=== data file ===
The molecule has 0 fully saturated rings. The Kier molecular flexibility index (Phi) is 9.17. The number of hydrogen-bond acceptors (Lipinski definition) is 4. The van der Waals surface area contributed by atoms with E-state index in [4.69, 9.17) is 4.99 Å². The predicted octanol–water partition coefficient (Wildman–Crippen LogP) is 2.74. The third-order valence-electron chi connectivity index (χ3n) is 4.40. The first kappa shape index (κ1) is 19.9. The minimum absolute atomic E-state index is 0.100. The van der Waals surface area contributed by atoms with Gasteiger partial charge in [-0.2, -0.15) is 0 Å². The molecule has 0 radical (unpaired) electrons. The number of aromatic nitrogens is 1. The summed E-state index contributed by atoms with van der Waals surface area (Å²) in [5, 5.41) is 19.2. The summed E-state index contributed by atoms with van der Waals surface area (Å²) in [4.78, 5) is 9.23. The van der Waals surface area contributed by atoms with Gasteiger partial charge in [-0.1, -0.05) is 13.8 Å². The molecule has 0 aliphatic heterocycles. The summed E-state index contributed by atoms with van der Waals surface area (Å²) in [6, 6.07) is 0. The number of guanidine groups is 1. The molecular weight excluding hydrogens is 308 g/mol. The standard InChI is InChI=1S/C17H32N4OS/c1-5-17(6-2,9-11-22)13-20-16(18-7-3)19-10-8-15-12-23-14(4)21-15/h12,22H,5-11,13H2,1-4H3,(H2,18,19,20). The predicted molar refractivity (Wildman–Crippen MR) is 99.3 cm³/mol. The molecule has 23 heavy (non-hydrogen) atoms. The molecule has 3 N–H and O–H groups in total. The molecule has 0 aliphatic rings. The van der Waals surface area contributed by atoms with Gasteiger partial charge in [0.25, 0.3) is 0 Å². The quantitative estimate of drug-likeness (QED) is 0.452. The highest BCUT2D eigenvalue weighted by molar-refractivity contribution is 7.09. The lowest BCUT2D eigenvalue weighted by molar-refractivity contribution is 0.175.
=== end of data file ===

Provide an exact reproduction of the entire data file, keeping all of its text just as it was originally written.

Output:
The molecule has 0 fully saturated rings. The Kier molecular flexibility index (Phi) is 9.17. The number of hydrogen-bond acceptors (Lipinski definition) is 4. The van der Waals surface area contributed by atoms with E-state index in [4.69, 9.17) is 4.99 Å². The predicted octanol–water partition coefficient (Wildman–Crippen LogP) is 2.74. The third-order valence-electron chi connectivity index (χ3n) is 4.40. The first kappa shape index (κ1) is 19.9. The minimum absolute atomic E-state index is 0.100. The van der Waals surface area contributed by atoms with Gasteiger partial charge in [-0.2, -0.15) is 0 Å². The molecule has 0 radical (unpaired) electrons. The number of aromatic nitrogens is 1. The summed E-state index contributed by atoms with van der Waals surface area (Å²) in [5, 5.41) is 19.2. The summed E-state index contributed by atoms with van der Waals surface area (Å²) in [4.78, 5) is 9.23. The van der Waals surface area contributed by atoms with Gasteiger partial charge in [-0.1, -0.05) is 13.8 Å². The molecule has 0 aliphatic heterocycles. The summed E-state index contributed by atoms with van der Waals surface area (Å²) in [6, 6.07) is 0. The number of guanidine groups is 1. The molecular weight excluding hydrogens is 308 g/mol. The standard InChI is InChI=1S/C17H32N4OS/c1-5-17(6-2,9-11-22)13-20-16(18-7-3)19-10-8-15-12-23-14(4)21-15/h12,22H,5-11,13H2,1-4H3,(H2,18,19,20). The predicted molar refractivity (Wildman–Crippen MR) is 99.3 cm³/mol. The molecule has 23 heavy (non-hydrogen) atoms. The molecule has 3 N–H and O–H groups in total. The molecule has 0 aliphatic rings. The van der Waals surface area contributed by atoms with Gasteiger partial charge in [0.25, 0.3) is 0 Å². The quantitative estimate of drug-likeness (QED) is 0.452. The highest BCUT2D eigenvalue weighted by molar-refractivity contribution is 7.09. The lowest BCUT2D eigenvalue weighted by molar-refractivity contribution is 0.175.